Defendant relies on Pacific Finance Corp. v. Ellithorpe, 134 Or 601, 280 P 658, 289 P 1058, where this court, in construing a conditional sales contract containing a similar provision, held that the acceptance of late payments by the vendor did not waive his right to strict performance of that contract.

3. We think the Ellithorpe case stands for nothing more than that the mere acceptance by the vendor *356 of payments after they become due or the mere failure of the vendor to enforce promptly any breach of the contract does not, where the contract so provides, amount to a waiver of the right of the vendor to later require strict performance of the contract. In more simple terms, under the non-waiver provision, mere delay or failure by the vendor to act promptly to enforce his rights will not constitute a waiver. But that is not to say that the non-waiver provision of the contract can not itself be waived. It also may be waived by the conduct of the vendor or by agreement of the parties.

In the Ellithorpe case this court relied on the Washington case of Lundberg v. Switzer, 146 Wash 416, 263 P 178, 59 ALR 131. In commenting on the Lundberg case, the supreme court of Washington, in the case of Beardslee v. North Pacific Finance Corporation, 161 Wash 86, 296 P 155, 158, said:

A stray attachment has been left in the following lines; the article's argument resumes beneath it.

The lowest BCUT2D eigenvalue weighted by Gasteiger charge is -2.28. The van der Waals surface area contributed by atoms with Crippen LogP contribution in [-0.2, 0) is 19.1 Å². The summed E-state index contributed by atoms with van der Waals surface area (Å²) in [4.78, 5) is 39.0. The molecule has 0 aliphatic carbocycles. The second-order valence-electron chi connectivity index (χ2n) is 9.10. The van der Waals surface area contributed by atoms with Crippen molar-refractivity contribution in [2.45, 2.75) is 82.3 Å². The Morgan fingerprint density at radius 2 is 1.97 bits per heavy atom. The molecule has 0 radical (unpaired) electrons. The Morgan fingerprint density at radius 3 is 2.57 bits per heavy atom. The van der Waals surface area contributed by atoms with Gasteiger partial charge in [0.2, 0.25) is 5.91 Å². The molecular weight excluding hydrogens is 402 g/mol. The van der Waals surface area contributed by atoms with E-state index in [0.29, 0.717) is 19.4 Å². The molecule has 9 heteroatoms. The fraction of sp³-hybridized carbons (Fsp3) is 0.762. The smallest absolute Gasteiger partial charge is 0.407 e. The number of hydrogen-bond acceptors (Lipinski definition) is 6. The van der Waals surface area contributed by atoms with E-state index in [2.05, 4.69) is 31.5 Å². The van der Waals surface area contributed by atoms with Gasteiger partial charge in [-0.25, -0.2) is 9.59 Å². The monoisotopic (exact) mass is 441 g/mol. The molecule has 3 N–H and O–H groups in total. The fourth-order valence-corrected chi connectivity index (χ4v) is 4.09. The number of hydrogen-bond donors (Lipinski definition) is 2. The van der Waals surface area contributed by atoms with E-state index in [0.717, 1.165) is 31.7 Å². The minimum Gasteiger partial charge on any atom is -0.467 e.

"* * * The provision that a waiver of any breach of the contract shall not be deemed to be a waiver of any subsequent failure of strict compliance with any and every term of the contract, as well as any other term of the contract, could be modified by agreement of the parties. We did not hold otherwise in Lundberg v. Switzer, supra."

See, also, Central Ins. Co. of Baltimore v. Ehr, 18 Wash2d 489, 139 P2d 701 and Calhoun v. Universal Credit Co., 106 Utah 166, 146 P2d 284.

We think there is evidence in this case from which the jury could find that the non-waiver agreement was waived by defendant. If the jury believed plaintiff's statement it could find that defendant expressly waived the provision of the contract requiring plaintiff to provide material damage insurance. The jury could *357 also infer waiver in this case from the conduct of the defendant.

We next turn to defendant's contention that the court erred in instructing the jury as to the measure of general damages. The evidence of the value of the Plymouth most favorable to plaintiff tended to prove that it had a reasonable value of $2,295 when it was repossessed by defendant. This was $184 less than the amount still owed at that time by plaintiff to defendant on the conditional sales contract. As to the measure of damages, the court instructed the jury as follows:

"Now in this connection you are further instructed that the measure of damages is the amount paid by the plaintiff to the defendant upon the purchase price to the date the motor vehicle was taken, which amount is admitted by both parties in this case to be the sum of $831.42, which amount represents plaintiff's equity in the automobile."